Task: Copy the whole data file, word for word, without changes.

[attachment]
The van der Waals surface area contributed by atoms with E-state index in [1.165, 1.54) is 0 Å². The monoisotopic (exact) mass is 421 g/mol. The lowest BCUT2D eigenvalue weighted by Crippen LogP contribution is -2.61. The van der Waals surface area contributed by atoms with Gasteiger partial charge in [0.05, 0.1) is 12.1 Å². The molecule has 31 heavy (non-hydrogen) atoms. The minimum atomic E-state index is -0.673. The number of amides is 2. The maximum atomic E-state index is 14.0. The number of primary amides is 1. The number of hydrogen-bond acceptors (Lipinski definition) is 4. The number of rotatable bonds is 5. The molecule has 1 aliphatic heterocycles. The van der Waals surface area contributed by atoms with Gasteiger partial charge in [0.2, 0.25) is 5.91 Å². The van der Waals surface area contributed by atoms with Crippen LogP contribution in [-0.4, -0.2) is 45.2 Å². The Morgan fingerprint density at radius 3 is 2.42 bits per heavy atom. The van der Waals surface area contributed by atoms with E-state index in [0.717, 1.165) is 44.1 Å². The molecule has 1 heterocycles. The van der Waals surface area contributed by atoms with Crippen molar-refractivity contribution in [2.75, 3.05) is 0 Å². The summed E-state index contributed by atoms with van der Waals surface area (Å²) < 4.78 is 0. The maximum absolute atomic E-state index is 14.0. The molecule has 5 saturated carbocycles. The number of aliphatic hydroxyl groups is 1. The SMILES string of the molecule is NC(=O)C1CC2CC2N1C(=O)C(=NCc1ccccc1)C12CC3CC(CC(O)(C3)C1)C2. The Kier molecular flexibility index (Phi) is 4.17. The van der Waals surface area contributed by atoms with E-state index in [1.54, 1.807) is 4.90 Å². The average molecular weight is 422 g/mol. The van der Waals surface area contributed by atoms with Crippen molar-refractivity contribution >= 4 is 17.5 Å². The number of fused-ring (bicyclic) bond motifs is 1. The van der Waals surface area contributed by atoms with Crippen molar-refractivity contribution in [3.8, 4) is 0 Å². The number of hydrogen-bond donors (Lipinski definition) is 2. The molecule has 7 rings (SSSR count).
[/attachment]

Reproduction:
The van der Waals surface area contributed by atoms with E-state index in [1.165, 1.54) is 0 Å². The monoisotopic (exact) mass is 421 g/mol. The lowest BCUT2D eigenvalue weighted by Crippen LogP contribution is -2.61. The van der Waals surface area contributed by atoms with Gasteiger partial charge in [0.05, 0.1) is 12.1 Å². The molecule has 31 heavy (non-hydrogen) atoms. The minimum atomic E-state index is -0.673. The number of amides is 2. The maximum atomic E-state index is 14.0. The number of primary amides is 1. The number of hydrogen-bond acceptors (Lipinski definition) is 4. The number of rotatable bonds is 5. The molecule has 1 aliphatic heterocycles. The van der Waals surface area contributed by atoms with Gasteiger partial charge in [0.2, 0.25) is 5.91 Å². The van der Waals surface area contributed by atoms with Crippen LogP contribution in [-0.4, -0.2) is 45.2 Å². The Morgan fingerprint density at radius 3 is 2.42 bits per heavy atom. The van der Waals surface area contributed by atoms with E-state index in [0.717, 1.165) is 44.1 Å². The molecule has 1 heterocycles. The van der Waals surface area contributed by atoms with Crippen molar-refractivity contribution in [2.75, 3.05) is 0 Å². The summed E-state index contributed by atoms with van der Waals surface area (Å²) < 4.78 is 0. The maximum absolute atomic E-state index is 14.0. The molecule has 5 saturated carbocycles. The number of aliphatic hydroxyl groups is 1. The SMILES string of the molecule is NC(=O)C1CC2CC2N1C(=O)C(=NCc1ccccc1)C12CC3CC(CC(O)(C3)C1)C2. The Kier molecular flexibility index (Phi) is 4.17. The van der Waals surface area contributed by atoms with E-state index in [1.54, 1.807) is 4.90 Å². The average molecular weight is 422 g/mol. The van der Waals surface area contributed by atoms with Crippen molar-refractivity contribution >= 4 is 17.5 Å². The number of fused-ring (bicyclic) bond motifs is 1. The van der Waals surface area contributed by atoms with Crippen molar-refractivity contribution in [3.8, 4) is 0 Å². The number of hydrogen-bond donors (Lipinski definition) is 2. The molecule has 7 rings (SSSR count).